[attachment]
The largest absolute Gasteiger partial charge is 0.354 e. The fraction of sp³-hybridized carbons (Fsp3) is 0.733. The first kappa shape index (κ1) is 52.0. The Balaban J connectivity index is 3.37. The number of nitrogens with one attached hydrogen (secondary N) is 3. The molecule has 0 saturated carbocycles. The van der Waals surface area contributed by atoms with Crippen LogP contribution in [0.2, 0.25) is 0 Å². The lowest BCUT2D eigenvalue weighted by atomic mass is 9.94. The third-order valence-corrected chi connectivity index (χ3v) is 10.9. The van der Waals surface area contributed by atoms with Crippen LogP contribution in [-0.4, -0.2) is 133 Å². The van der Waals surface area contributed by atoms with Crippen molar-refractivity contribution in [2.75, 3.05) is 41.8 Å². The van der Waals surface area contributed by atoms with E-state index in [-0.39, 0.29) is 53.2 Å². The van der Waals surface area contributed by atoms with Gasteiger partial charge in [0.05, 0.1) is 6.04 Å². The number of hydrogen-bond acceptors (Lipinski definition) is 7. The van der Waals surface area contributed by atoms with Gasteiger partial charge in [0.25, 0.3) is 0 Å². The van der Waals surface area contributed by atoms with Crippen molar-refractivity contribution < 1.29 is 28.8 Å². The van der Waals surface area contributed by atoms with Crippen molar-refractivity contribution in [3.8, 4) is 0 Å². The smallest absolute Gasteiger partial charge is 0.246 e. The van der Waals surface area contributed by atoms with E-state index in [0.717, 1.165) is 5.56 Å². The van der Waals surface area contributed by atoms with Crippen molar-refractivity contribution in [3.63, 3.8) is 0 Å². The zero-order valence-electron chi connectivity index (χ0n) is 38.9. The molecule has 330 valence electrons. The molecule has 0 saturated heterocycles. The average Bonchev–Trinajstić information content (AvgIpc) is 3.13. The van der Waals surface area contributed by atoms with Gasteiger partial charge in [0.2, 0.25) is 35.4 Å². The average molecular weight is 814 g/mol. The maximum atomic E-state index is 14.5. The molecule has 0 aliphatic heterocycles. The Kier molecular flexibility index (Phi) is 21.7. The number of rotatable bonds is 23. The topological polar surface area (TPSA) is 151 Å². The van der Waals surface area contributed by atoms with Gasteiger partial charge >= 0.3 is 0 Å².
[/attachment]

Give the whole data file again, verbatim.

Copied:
The largest absolute Gasteiger partial charge is 0.354 e. The fraction of sp³-hybridized carbons (Fsp3) is 0.733. The first kappa shape index (κ1) is 52.0. The Balaban J connectivity index is 3.37. The number of nitrogens with one attached hydrogen (secondary N) is 3. The molecule has 0 saturated carbocycles. The van der Waals surface area contributed by atoms with Crippen LogP contribution in [0.2, 0.25) is 0 Å². The lowest BCUT2D eigenvalue weighted by atomic mass is 9.94. The third-order valence-corrected chi connectivity index (χ3v) is 10.9. The van der Waals surface area contributed by atoms with Crippen LogP contribution in [-0.4, -0.2) is 133 Å². The van der Waals surface area contributed by atoms with Crippen molar-refractivity contribution in [2.75, 3.05) is 41.8 Å². The van der Waals surface area contributed by atoms with E-state index in [-0.39, 0.29) is 53.2 Å². The van der Waals surface area contributed by atoms with Gasteiger partial charge in [0.05, 0.1) is 6.04 Å². The number of hydrogen-bond acceptors (Lipinski definition) is 7. The van der Waals surface area contributed by atoms with Gasteiger partial charge in [0.25, 0.3) is 0 Å². The van der Waals surface area contributed by atoms with Crippen molar-refractivity contribution < 1.29 is 28.8 Å². The van der Waals surface area contributed by atoms with Crippen molar-refractivity contribution in [3.8, 4) is 0 Å². The smallest absolute Gasteiger partial charge is 0.246 e. The van der Waals surface area contributed by atoms with E-state index in [0.717, 1.165) is 5.56 Å². The van der Waals surface area contributed by atoms with Crippen molar-refractivity contribution in [3.63, 3.8) is 0 Å². The zero-order valence-electron chi connectivity index (χ0n) is 38.9. The molecule has 330 valence electrons. The molecule has 0 saturated heterocycles. The average Bonchev–Trinajstić information content (AvgIpc) is 3.13. The van der Waals surface area contributed by atoms with Gasteiger partial charge in [0.2, 0.25) is 35.4 Å². The average molecular weight is 814 g/mol. The maximum atomic E-state index is 14.5. The molecule has 0 aliphatic heterocycles. The Kier molecular flexibility index (Phi) is 21.7. The number of rotatable bonds is 23. The topological polar surface area (TPSA) is 151 Å². The van der Waals surface area contributed by atoms with Gasteiger partial charge >= 0.3 is 0 Å².